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Albert Einstein and The Definition of Wishful Thinking


by C.F. Pierce


“You've got to check out the new video I just posted on wish-I-had-a-job dot com,” said Melissa in an email.  “And then I want your honest opinion.” 

 I was on delicate turf.  Whenever I engaged Melissa on any topic—I mean anything except the latest heat wave--that was her cue to go into attack mode.  Offhand remarks that normal people would not find contentious were cause for debate and met with belligerence.   I needed to be real careful. 

 I knew there was something different about Melissa the first time I took her out to dinner.  We had met on a cheesy website for professional singles.  She had long blond hair that went past her shoulders down her back, bright blue eyes, and a big toothy smile.  When I picked her up in her barely-furnished studio apartment, she wore tight blue jeans and a low-cut T-shirt that showed off enticing curves.  

“Do you like Italian?”  I asked.

“Si, señor,” she replied.

I drove her up the coast to Malibu until we found the place.  It was a cottage overlooking the ocean, red-checkered tablecloths, candlelight, mahogany walls and bookshelves, scent of tomatoes and garlic brewing from the kitchen. We were sipping Chianti and forking down cannoli after a huge portion of linguini in olive oil.  Sinatra sang Summer Wind in the background. 

Conversation veered to how hard it is to make time for the gym, and I smiled and gently said “working out even fifteen minutes a day is better than not working out at all.”

She snapped back “How do you know?” Exasperated tone of voice, hostile expression.  “Are you an expert on fitness?”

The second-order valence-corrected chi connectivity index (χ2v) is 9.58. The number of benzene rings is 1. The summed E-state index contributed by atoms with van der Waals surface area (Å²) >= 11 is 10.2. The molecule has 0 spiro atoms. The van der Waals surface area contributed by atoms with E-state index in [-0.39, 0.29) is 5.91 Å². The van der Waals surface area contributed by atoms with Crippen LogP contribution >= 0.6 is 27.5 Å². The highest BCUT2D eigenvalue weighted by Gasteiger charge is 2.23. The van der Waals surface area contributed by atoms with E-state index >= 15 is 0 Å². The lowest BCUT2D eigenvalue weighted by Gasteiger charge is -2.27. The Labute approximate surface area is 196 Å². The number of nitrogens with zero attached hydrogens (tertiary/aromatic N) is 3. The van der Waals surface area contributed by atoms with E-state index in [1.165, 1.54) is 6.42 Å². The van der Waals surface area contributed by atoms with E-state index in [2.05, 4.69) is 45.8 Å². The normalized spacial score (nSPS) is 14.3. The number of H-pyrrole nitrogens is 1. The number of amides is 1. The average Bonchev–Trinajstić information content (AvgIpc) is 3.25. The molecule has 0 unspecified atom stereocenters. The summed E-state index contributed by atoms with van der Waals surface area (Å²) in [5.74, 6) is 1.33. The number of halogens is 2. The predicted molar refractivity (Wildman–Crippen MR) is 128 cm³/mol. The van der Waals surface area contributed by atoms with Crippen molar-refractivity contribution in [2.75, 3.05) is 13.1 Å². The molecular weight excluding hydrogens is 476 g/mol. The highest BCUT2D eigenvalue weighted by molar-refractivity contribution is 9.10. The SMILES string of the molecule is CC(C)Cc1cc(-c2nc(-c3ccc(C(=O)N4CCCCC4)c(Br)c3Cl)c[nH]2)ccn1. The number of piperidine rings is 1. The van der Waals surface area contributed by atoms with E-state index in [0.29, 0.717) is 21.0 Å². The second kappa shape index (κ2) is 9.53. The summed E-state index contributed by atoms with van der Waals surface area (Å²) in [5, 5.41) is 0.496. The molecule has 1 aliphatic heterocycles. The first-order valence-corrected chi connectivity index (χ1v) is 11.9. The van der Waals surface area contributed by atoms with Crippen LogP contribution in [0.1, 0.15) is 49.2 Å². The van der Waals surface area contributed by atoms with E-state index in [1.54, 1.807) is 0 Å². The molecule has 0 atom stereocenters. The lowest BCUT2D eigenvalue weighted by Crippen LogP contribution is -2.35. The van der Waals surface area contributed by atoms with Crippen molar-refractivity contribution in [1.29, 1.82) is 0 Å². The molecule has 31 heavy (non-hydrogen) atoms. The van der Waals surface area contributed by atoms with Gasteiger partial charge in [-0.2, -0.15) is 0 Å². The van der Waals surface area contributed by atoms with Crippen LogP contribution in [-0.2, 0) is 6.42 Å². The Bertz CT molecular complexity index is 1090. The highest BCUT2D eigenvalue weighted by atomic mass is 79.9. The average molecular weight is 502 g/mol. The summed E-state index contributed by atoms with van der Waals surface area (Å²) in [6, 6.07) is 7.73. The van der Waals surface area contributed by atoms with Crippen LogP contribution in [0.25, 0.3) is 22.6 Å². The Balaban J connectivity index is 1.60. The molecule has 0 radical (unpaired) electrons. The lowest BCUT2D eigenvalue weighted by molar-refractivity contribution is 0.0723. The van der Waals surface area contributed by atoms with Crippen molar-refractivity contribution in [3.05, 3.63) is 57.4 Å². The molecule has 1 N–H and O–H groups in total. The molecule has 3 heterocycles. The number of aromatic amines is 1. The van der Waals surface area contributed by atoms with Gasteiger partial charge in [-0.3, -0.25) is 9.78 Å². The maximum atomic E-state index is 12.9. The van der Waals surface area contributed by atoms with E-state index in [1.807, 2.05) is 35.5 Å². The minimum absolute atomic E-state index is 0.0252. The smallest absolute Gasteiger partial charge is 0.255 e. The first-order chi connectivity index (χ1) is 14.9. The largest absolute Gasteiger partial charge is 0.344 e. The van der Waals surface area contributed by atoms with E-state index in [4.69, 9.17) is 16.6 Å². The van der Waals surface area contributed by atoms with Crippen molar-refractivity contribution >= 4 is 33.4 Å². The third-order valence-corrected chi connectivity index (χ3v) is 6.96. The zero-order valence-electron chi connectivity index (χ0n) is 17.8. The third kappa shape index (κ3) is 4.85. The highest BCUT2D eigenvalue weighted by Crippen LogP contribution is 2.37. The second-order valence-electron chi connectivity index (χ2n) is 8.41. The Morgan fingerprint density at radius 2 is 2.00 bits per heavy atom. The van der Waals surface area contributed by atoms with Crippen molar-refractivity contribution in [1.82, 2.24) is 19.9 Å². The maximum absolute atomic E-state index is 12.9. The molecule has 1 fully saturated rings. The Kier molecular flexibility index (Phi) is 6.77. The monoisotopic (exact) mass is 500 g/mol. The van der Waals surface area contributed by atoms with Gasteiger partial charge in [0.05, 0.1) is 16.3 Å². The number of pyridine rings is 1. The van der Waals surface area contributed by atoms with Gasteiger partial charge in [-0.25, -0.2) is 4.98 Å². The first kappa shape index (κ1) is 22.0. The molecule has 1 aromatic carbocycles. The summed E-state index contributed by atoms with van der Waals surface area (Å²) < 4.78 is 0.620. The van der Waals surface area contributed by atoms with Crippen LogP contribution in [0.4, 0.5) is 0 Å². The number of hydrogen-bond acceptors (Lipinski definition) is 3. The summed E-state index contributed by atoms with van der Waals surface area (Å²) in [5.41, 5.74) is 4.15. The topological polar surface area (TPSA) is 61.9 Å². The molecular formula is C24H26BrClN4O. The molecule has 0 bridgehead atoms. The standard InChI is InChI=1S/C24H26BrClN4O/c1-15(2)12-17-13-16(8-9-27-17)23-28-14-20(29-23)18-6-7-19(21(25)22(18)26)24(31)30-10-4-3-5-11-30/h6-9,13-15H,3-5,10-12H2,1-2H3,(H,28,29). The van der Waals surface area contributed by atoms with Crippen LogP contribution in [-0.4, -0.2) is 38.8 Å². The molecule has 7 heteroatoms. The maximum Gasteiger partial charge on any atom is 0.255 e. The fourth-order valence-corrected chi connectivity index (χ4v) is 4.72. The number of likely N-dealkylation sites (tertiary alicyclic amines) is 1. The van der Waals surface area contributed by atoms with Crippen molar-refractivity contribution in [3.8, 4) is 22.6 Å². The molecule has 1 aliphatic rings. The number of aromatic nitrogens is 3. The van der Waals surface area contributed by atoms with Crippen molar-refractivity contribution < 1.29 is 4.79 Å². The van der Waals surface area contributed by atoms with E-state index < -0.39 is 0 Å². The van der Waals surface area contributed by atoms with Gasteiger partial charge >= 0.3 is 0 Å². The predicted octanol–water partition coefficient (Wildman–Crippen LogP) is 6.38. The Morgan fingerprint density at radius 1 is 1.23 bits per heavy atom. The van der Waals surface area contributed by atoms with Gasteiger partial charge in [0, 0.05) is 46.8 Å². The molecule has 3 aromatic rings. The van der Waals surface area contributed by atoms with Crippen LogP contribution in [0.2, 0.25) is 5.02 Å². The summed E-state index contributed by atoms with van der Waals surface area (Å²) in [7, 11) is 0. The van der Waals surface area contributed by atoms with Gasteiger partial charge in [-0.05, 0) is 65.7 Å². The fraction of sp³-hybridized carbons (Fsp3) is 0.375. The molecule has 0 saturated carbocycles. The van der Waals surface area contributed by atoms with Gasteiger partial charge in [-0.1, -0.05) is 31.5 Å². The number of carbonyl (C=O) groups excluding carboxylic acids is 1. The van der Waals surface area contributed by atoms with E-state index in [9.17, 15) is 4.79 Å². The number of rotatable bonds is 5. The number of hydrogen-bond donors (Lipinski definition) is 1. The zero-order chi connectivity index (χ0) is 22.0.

That was Melissa. She lived near the 405 freeway, about a minute by foot from the Nuart Theatre on Santa Monica Boulevard.  She slept on a mattress on the floor.   My jaw dropped when I observed her strap on a purple helmet, straddle a mountain bike and get ready to peddle to her temp job in Venice.  “I save a ton of money on gas and parking and also get good exercise,” she laughed. I bit my lip. Still I found her set up back then kind of cool in an offbeat bohemian way.

We dated for a couple of months until one Sunday morning, while having oatmeal and instant coffee on a tiny wooden table that hadn't been varnished in years, she looked at me and told me in a deadpan tone of voice “you're not the one, but I hope we can remain friends.” 

“Sure,” I said, speechless, hoping she would change her mind.  I suppose I had been there to fill in during a lonely spell.  She didn't know much about me except the basics—I worked for a tech company in Culver City, I drove a black Toyota--and if I volunteered anything, she never probed or asked any questions.  One of us took it way too seriously and it wasn't her.

Since the day we met, she was looking for a job. She had a decent resume—bachelor's in psychology from Boston University. But no graduate degree and apparently no skills for anything in demand by Fortune 500 companies or even lesser known establishments.  She had a history of part-time stopgap gigs like perfume demonstrator at Bloomingdale's, barista at Starbucks, telephone sales for the L. A. Opera--all for no more than 6 months at a time.  Her true career, her actual occupation—if she were honest about it—was job seeker. That was what she did.